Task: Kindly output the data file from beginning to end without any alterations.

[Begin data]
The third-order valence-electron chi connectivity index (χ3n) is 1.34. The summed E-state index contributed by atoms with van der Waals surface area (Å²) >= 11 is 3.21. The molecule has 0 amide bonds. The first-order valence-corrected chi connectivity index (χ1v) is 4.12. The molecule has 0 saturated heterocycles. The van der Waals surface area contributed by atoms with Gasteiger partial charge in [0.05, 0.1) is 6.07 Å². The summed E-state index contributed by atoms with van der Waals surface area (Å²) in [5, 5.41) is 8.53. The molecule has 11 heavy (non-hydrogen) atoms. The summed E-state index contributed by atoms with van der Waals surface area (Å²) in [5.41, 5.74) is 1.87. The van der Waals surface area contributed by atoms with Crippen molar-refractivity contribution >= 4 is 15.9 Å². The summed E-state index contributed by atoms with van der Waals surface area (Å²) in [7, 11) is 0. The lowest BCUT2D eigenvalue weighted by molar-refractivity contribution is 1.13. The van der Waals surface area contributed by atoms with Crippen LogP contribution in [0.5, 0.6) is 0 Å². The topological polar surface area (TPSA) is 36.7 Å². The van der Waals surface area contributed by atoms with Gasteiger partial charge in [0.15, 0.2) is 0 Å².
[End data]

The third-order valence-electron chi connectivity index (χ3n) is 1.34. The summed E-state index contributed by atoms with van der Waals surface area (Å²) >= 11 is 3.21. The molecule has 0 amide bonds. The first-order valence-corrected chi connectivity index (χ1v) is 4.12. The molecule has 0 saturated heterocycles. The van der Waals surface area contributed by atoms with Gasteiger partial charge in [0.05, 0.1) is 6.07 Å². The summed E-state index contributed by atoms with van der Waals surface area (Å²) in [5, 5.41) is 8.53. The molecule has 11 heavy (non-hydrogen) atoms. The summed E-state index contributed by atoms with van der Waals surface area (Å²) in [5.41, 5.74) is 1.87. The van der Waals surface area contributed by atoms with Crippen molar-refractivity contribution >= 4 is 15.9 Å². The summed E-state index contributed by atoms with van der Waals surface area (Å²) in [7, 11) is 0. The lowest BCUT2D eigenvalue weighted by molar-refractivity contribution is 1.13. The van der Waals surface area contributed by atoms with Crippen LogP contribution in [0.5, 0.6) is 0 Å². The topological polar surface area (TPSA) is 36.7 Å². The van der Waals surface area contributed by atoms with Gasteiger partial charge in [0.15, 0.2) is 0 Å².